Over 1/3 of all counties in the United States have no access to maternity care. The US is required not only to refrain from threatening or ending life, but also to promote conditions necessary for survival. This basic right is not being met in childbearing in the US.

“According to a new report published by the Commonwealth Fund, “Maternal Mortality and Maternity Care in the U.S. Compared to 10 Other Developed Countries,” among high-income countries, the United States has the highest maternal mortality rates. In fact, a woman giving birth in the U.S. is about 10 times more likely to die than a woman giving birth in New Zealand (17.4 and 1.7 deaths per 100,000 live births, respectively).”
(Roberts, N. F. (2020, November 18). Report finds pregnancy & childbirth more dangerous for women in America than other high income countries. Forbes. Retrieved May 2, 2022, from https://www.forbes.com/sites/nicolefisher/2020/11/18/report-finds-pregnancy–childbirth-more-dangero…)

The US must treat birth better. Birth rights are human rights and there are proven ways to protect those rights in childbirth in the US.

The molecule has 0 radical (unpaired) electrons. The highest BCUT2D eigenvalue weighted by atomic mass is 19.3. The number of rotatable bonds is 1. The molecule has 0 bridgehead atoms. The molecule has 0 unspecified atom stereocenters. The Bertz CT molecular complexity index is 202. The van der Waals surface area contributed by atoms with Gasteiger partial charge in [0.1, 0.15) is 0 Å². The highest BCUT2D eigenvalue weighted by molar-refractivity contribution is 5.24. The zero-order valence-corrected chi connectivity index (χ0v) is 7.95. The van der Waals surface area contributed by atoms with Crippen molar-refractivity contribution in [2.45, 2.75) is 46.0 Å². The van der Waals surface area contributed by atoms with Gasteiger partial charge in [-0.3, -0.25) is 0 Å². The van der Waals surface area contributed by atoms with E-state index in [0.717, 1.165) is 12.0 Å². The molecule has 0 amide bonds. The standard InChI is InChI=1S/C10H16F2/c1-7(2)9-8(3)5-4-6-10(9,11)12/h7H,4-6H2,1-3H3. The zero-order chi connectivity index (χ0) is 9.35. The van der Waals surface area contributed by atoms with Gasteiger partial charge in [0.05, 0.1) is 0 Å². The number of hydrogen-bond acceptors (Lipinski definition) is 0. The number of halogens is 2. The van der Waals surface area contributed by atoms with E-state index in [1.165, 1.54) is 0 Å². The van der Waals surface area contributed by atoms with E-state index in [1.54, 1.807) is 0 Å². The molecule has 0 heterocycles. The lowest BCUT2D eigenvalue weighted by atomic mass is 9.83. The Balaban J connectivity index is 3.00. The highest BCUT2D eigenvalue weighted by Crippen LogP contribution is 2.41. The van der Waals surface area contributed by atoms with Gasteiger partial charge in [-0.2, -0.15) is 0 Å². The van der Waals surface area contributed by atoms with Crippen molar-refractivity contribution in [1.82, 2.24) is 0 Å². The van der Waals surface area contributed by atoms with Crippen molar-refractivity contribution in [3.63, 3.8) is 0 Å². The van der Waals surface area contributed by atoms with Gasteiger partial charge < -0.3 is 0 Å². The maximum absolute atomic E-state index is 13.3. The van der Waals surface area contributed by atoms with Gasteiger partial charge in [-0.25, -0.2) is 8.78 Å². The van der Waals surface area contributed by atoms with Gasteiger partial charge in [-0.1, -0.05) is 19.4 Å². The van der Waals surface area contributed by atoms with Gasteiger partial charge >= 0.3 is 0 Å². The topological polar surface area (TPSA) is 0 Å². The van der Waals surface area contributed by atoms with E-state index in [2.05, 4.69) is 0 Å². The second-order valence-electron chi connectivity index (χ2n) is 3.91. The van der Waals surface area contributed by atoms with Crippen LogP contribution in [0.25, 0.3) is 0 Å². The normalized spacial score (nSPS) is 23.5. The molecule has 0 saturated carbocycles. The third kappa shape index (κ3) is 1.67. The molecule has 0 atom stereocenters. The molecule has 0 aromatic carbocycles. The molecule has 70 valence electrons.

Several studies and a recent report by the World Health Organization (WHO) have all stated that increased access to midwifery care is one of the best ways to decrease the mortality rates among birthing people. Midwifery care promotes healthy birth free from the aforementioned trauma. Midwifery care protects human rights by ensuring the birthing family is in charge of making personal decisions about their reproductive choices. Midwifery care improves outcomes and eliminates unnecessary medical interventions while preserving bodily autonomy and practicing informed consent. Midwives are saving lives. YOU can help us train midwives who otherwise would not have access to their midwifery education.